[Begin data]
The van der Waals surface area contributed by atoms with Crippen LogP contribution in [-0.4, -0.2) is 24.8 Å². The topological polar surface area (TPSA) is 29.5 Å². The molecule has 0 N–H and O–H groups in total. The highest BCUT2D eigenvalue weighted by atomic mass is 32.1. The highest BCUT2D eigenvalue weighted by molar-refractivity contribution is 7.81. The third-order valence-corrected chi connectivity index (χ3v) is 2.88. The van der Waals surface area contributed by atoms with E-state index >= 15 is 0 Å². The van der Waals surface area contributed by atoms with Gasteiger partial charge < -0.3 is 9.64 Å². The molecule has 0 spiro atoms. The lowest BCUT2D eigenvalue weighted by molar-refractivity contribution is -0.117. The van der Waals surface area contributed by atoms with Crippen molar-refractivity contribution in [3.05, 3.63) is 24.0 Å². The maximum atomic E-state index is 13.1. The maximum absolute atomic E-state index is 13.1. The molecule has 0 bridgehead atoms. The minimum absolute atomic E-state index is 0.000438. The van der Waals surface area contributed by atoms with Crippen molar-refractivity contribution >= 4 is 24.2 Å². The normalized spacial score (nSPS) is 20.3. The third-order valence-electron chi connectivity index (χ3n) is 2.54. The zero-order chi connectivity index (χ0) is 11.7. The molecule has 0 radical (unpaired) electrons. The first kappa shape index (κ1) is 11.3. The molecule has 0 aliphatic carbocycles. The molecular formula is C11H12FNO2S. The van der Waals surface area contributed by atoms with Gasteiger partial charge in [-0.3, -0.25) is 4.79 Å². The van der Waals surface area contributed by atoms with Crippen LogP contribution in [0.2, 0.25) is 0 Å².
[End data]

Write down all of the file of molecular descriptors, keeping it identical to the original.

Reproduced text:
The van der Waals surface area contributed by atoms with Crippen LogP contribution in [-0.4, -0.2) is 24.8 Å². The topological polar surface area (TPSA) is 29.5 Å². The molecule has 0 N–H and O–H groups in total. The highest BCUT2D eigenvalue weighted by atomic mass is 32.1. The highest BCUT2D eigenvalue weighted by molar-refractivity contribution is 7.81. The third-order valence-corrected chi connectivity index (χ3v) is 2.88. The van der Waals surface area contributed by atoms with E-state index >= 15 is 0 Å². The van der Waals surface area contributed by atoms with Gasteiger partial charge < -0.3 is 9.64 Å². The molecule has 0 spiro atoms. The lowest BCUT2D eigenvalue weighted by molar-refractivity contribution is -0.117. The van der Waals surface area contributed by atoms with Crippen molar-refractivity contribution in [3.05, 3.63) is 24.0 Å². The maximum atomic E-state index is 13.1. The maximum absolute atomic E-state index is 13.1. The molecule has 0 bridgehead atoms. The minimum absolute atomic E-state index is 0.000438. The van der Waals surface area contributed by atoms with Crippen molar-refractivity contribution >= 4 is 24.2 Å². The normalized spacial score (nSPS) is 20.3. The third-order valence-electron chi connectivity index (χ3n) is 2.54. The zero-order chi connectivity index (χ0) is 11.7. The molecule has 0 radical (unpaired) electrons. The first kappa shape index (κ1) is 11.3. The molecule has 0 aliphatic carbocycles. The molecular formula is C11H12FNO2S. The van der Waals surface area contributed by atoms with Gasteiger partial charge in [-0.3, -0.25) is 4.79 Å². The van der Waals surface area contributed by atoms with Crippen LogP contribution in [0.2, 0.25) is 0 Å².